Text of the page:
MATTRESS maker Private Frank Percy Hanlon was waiting in the trenches for his call of duty on a railway line when a mortar shell exploded near him and another soldier.
Fellow soldiers wrote eyewitness reports confirming the “rather slim and rather quiet” 20-year-old was killed “instantaneously” on April 23, 1917, around 800 metres away from Bullecourt, France, where days later emerged one of the bloodiest battles the Australian army had endured.
Private Hanlon had only turned 20 three months earlier, enlisting in the army when he was only 19.
Private Victor Harry Carby was in the burial party, and made a cross for his mate near where Private Hanlon had died.
Within weeks that site was destroyed, as the battle between the Australians and British Army against the Germans that killed thousands of men left nothing in the ground behind.
Though his body was never found again, he was honoured at the Villers-Bretonneux Memorial.
Fr Edward Sarsfield Barry, a Catholic chaplain to Australian soldiers and the first priest at Our Lady of Victories Church, a war memorial in Bowen Hills, notified one of Private Hanlon’s nieces about the tragic death.
Almost one hundred years later, The Gap parishioner Tom Vanderbyl jumped on the Internet and discovered letters pinpointing the precise location where his great-uncle, Private FP Hanlon, had died.
“We got a fair bit of stuff from the web; there’s a great access to great materials now and resources online,” Mr Vanderbyl said.
“If you know the name of the person you’re connected to and you list it in the search, there’s a lot of websites and resources available to you.
“That’s all we really did, once we became interested, we just started to research online.”
Among the official documents detailing Private Hanlon’s deployment, which began in Egypt and ended in Bullecourt, were letters from his “friends in the trenches” who reported where and how he died.
After contacting the National Archives of Australia in Canberra, Mr Vanderbyl learnt the digitised documents accessible online were just the tip of the iceberg.
“There was a mud map attached to one of these letters, drawn by one of his comrades, and it shows exactly where it was,” Mr Vanderbyl said.
The mud map was not available online, but Mr Vanderbyl obtained a hardcopy of it from the Archives.
“I took that mud map and took up a Google Maps of the whole area,” he said.
“He was basically blown up next to an old railway line, and this no longer exists, but when you look at Google Maps you can still see the location of a railway line just by the trees and different colours.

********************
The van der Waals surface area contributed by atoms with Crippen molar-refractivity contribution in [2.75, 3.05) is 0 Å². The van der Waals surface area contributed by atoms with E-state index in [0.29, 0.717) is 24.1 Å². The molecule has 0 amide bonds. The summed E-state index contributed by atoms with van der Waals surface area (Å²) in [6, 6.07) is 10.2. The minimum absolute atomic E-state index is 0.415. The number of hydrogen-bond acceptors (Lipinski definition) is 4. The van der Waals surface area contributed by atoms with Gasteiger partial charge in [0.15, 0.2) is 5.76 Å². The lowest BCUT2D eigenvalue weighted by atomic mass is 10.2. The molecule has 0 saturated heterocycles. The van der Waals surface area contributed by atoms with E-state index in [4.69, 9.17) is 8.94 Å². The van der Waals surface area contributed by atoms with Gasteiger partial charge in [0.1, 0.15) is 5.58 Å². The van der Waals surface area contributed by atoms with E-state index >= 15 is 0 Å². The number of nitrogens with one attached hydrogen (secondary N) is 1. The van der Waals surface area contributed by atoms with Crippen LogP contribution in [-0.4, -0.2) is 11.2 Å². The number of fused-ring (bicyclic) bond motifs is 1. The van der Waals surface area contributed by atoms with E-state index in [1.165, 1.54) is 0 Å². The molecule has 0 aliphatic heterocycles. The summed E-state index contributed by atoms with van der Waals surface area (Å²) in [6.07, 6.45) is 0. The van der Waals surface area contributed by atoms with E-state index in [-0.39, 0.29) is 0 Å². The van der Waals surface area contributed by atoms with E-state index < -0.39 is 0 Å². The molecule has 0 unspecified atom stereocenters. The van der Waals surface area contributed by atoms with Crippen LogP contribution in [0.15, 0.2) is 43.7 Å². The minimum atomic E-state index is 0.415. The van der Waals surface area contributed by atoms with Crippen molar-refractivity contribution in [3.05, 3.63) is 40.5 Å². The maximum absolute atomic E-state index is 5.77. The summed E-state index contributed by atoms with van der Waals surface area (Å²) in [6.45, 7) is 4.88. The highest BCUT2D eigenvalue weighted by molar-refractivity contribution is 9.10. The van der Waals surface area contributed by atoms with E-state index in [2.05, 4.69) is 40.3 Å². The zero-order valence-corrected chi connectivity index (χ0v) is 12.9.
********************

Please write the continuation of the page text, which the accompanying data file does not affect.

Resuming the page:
“So I was sort of measuring it out on the Google maps, based on the information that’s in these documents, and we were able to pin-point just about where it happened.”
But it wasn’t enough to see the site on the computer – Mr Vanderbyl decided to tack on a side trip to Bullecourt during a family vacation to Europe.
“When we were going on a trip to Europe to visit family and friends … we thought we’d take a side trip to go to the place where Frank Percy Hanlon was killed just to get a sense of it,” he said.
“You go to Anzac Day parades and Anzac Day commemorations but we never actually connected more directly than that.
“We were interested to do that, to go and see if we can find out and visit where it was.”
In December 2015, the Vanderbyl family drove within metres of the site that took the life of his great-uncle 100 years ago this year.
The thick mud – which Mr Vanderbyl said ran three metres deep – kept the family from standing on the actual site of Private Hanlon’s death.
“Not traversable even by a car like that,” Mr Vanderbyl said, pointing to a photo of his family in the car just metres from the special site.
“That’s as close as we could get because of that mud (which) you hear about it in Anzac stories.
“We stopped both this side and on the other side, we stopped there and we were about to get out and walk; we were approached by a local farmer, he told us that was a not a good idea.”
The Vanderbyl’s oldest son, Ben, was 17 at the time, just two years younger than when his great-great uncle enlisted in the First World War.
“Imagine being out here doing this?” Mr Vanderbyl said.
“His mother, Sarah Hanlon, who must have been my great-grandmother, she never really got over his death.
“There was a letter, of which the first page is online, the rest must be in the files in Canberra, where you get the sense she hadn’t got over it years later.
“You can see the anguish come through in her letters back and forth with the war office, trying to get more information.
“Obviously, he had the world in front of him.”
While in Bullecourt, Mr Vanderbyl said he could sense the appreciation the French of that town had for the Australians.
“They still have a special place for Australians,” Mr Vanderbyl said.
“You just feel how much appreciation there is for the Anzac’s effort and the importance the Australians had at the time in terms of their action.”